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West Africa Mulls New Anti-Terrorism Regime


West African legal and security experts are exploring a new legal framework for regional cooperation on counterterrorism. The U.N.-sponsored program is also expected to adopt an action plan.

Some international security experts say West Africa has what it takes to become a terrorist breeding ground. It is resource rich and democracy poor. Corruption is rife, ethnic and religious conflicts abound in the midst of severe economic difficulties. There is also very little protection for civil society and human rights. A growing army of young, unemployed young men in most West African cities could become easy targets for those who seek to turn resentment and despair to their own purposes, the experts say.

Speaking at the United Nations-sponsored workshop on terrorism in Abuja Monday, Walter Gehr, of the U.N. Office on Drugs and Crime, noted that only five West African countries have provided reports requested by UN counter terrorism agencies. "Talking about reporting, five of the 15 [Economic Community of West African States] member countries have submitted all the reports requested from them by the Counter-Terrorism Committee and the al-Qaida and Taleban Committee of the Security Council. We are proud to be associated to the drafting efforts of some of these countries, which we expect to be de-listed from the group of late submitters very soon. As a matter of course, we would like this to be the case for ECOWAS member states, both regarding the reports to the Counter-Terrorism Committee and to the al-Qaida and Taleban Committee," he said.

West Africa's growing importance as a global energy source has also raised the prospect of greater interest by terrorist groups. Economic Community of West Africa representative, Olu Arowobuso, says it is time to review the legal framework for dealing with terrorism in the region. "For such unpredictable acts and commissions, we all need to adopt various postures to prevent or to be able to effectively react to terrorist initiatives and actions. Our laws on terrorism for example therefore need to be constantly reviewed and modified to fit the exigencies of the situation. Strengthening such laws would not necessarily lead to denial of basic liberties but rather prevents and controls abuses and misuse, in for example cases of extradition requests," he said.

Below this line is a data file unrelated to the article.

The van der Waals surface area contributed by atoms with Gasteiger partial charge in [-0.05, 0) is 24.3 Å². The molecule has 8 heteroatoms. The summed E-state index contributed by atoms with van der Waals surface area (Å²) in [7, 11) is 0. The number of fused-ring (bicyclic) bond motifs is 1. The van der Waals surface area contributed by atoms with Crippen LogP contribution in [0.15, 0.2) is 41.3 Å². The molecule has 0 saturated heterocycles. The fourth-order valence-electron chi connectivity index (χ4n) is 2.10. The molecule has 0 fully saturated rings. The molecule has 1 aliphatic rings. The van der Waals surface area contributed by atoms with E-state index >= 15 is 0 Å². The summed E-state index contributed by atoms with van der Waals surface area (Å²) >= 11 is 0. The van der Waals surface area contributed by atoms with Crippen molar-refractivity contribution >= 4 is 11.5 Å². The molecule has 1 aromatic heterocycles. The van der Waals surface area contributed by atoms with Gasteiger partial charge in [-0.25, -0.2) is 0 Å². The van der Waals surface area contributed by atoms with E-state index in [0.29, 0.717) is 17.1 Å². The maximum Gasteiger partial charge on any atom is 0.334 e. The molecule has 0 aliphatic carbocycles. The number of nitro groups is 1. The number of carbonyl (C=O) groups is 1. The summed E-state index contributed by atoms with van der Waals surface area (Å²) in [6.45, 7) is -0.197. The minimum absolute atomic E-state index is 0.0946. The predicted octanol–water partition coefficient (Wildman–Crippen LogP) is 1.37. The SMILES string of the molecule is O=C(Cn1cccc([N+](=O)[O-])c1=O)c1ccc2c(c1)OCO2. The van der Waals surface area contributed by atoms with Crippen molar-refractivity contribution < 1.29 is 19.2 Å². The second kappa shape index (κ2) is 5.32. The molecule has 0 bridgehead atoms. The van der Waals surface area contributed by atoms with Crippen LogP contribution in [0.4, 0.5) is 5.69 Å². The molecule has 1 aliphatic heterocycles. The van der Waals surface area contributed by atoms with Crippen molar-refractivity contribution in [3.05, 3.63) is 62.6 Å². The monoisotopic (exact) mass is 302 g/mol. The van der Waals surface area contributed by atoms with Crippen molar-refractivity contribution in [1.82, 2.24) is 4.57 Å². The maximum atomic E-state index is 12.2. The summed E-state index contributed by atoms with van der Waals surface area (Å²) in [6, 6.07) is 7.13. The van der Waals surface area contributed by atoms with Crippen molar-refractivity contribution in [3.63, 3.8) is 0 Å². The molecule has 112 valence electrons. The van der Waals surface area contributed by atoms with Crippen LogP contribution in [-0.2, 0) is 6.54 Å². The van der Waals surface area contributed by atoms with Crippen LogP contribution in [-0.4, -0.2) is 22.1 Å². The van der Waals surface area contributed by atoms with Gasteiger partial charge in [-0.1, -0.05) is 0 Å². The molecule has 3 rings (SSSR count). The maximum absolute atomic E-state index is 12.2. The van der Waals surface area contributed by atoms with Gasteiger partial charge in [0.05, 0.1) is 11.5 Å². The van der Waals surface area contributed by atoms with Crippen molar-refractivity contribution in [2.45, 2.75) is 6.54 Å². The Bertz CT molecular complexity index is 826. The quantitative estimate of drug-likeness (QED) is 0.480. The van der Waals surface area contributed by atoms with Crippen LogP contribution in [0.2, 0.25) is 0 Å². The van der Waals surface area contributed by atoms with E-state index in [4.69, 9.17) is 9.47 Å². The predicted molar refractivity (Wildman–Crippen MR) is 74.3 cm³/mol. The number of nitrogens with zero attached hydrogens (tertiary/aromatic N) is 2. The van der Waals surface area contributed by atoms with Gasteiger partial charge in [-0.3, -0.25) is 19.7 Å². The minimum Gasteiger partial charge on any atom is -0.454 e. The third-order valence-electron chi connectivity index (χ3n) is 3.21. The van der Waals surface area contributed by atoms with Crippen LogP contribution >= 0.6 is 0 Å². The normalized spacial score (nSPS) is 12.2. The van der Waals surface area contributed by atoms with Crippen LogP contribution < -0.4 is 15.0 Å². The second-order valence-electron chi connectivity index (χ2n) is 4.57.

The three-day workshop will take a critical overview of the universal legal framework against terrorism, instruments for legal cooperation in criminal matters in West Africa, legal mechanisms offered by U.N. conventions to facilitate extradition and mutual legal assistance as well as the role of international police organization INTERPOL.

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